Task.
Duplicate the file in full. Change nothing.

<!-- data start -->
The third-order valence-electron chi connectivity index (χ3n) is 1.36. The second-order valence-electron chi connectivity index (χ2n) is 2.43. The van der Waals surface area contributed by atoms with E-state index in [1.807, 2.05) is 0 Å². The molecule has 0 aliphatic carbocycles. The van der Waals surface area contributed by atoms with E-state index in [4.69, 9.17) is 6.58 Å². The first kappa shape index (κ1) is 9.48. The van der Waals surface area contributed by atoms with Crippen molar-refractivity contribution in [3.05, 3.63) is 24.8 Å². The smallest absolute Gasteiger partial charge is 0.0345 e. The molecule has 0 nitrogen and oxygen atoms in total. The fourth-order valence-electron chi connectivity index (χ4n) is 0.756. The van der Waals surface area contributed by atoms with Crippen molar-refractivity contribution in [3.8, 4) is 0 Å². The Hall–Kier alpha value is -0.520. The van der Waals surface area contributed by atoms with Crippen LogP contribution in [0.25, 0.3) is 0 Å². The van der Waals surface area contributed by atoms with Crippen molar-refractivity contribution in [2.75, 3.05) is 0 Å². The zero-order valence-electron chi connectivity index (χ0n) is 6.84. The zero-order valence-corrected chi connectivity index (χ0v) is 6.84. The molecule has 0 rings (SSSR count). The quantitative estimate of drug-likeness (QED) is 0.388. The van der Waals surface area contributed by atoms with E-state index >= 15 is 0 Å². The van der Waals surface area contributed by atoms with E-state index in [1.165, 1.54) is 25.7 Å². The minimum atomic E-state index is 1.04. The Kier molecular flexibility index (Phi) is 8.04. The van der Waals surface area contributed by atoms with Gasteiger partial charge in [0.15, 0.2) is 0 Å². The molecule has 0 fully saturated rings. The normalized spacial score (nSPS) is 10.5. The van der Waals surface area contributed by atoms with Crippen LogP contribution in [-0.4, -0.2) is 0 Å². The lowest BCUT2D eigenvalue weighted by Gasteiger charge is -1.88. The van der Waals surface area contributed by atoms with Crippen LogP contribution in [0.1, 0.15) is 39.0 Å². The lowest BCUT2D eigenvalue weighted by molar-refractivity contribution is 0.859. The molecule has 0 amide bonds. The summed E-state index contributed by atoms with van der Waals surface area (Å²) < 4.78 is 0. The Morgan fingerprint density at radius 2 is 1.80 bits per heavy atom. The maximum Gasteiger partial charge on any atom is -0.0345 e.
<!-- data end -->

The third-order valence-electron chi connectivity index (χ3n) is 1.36. The second-order valence-electron chi connectivity index (χ2n) is 2.43. The van der Waals surface area contributed by atoms with E-state index in [1.807, 2.05) is 0 Å². The molecule has 0 aliphatic carbocycles. The van der Waals surface area contributed by atoms with E-state index in [4.69, 9.17) is 6.58 Å². The first kappa shape index (κ1) is 9.48. The van der Waals surface area contributed by atoms with Crippen molar-refractivity contribution in [3.05, 3.63) is 24.8 Å². The smallest absolute Gasteiger partial charge is 0.0345 e. The molecule has 0 nitrogen and oxygen atoms in total. The fourth-order valence-electron chi connectivity index (χ4n) is 0.756. The van der Waals surface area contributed by atoms with Crippen molar-refractivity contribution in [3.8, 4) is 0 Å². The Hall–Kier alpha value is -0.520. The van der Waals surface area contributed by atoms with Crippen LogP contribution in [0.25, 0.3) is 0 Å². The van der Waals surface area contributed by atoms with Crippen molar-refractivity contribution in [2.75, 3.05) is 0 Å². The zero-order valence-electron chi connectivity index (χ0n) is 6.84. The zero-order valence-corrected chi connectivity index (χ0v) is 6.84. The molecule has 0 rings (SSSR count). The quantitative estimate of drug-likeness (QED) is 0.388. The van der Waals surface area contributed by atoms with E-state index >= 15 is 0 Å². The van der Waals surface area contributed by atoms with E-state index in [1.165, 1.54) is 25.7 Å². The minimum atomic E-state index is 1.04. The Kier molecular flexibility index (Phi) is 8.04. The van der Waals surface area contributed by atoms with Gasteiger partial charge in [0.15, 0.2) is 0 Å². The molecule has 0 fully saturated rings. The normalized spacial score (nSPS) is 10.5. The van der Waals surface area contributed by atoms with Crippen LogP contribution in [-0.4, -0.2) is 0 Å². The lowest BCUT2D eigenvalue weighted by Gasteiger charge is -1.88. The van der Waals surface area contributed by atoms with Crippen LogP contribution in [0.1, 0.15) is 39.0 Å². The lowest BCUT2D eigenvalue weighted by molar-refractivity contribution is 0.859. The molecule has 0 amide bonds. The summed E-state index contributed by atoms with van der Waals surface area (Å²) < 4.78 is 0. The Morgan fingerprint density at radius 2 is 1.80 bits per heavy atom. The maximum Gasteiger partial charge on any atom is -0.0345 e.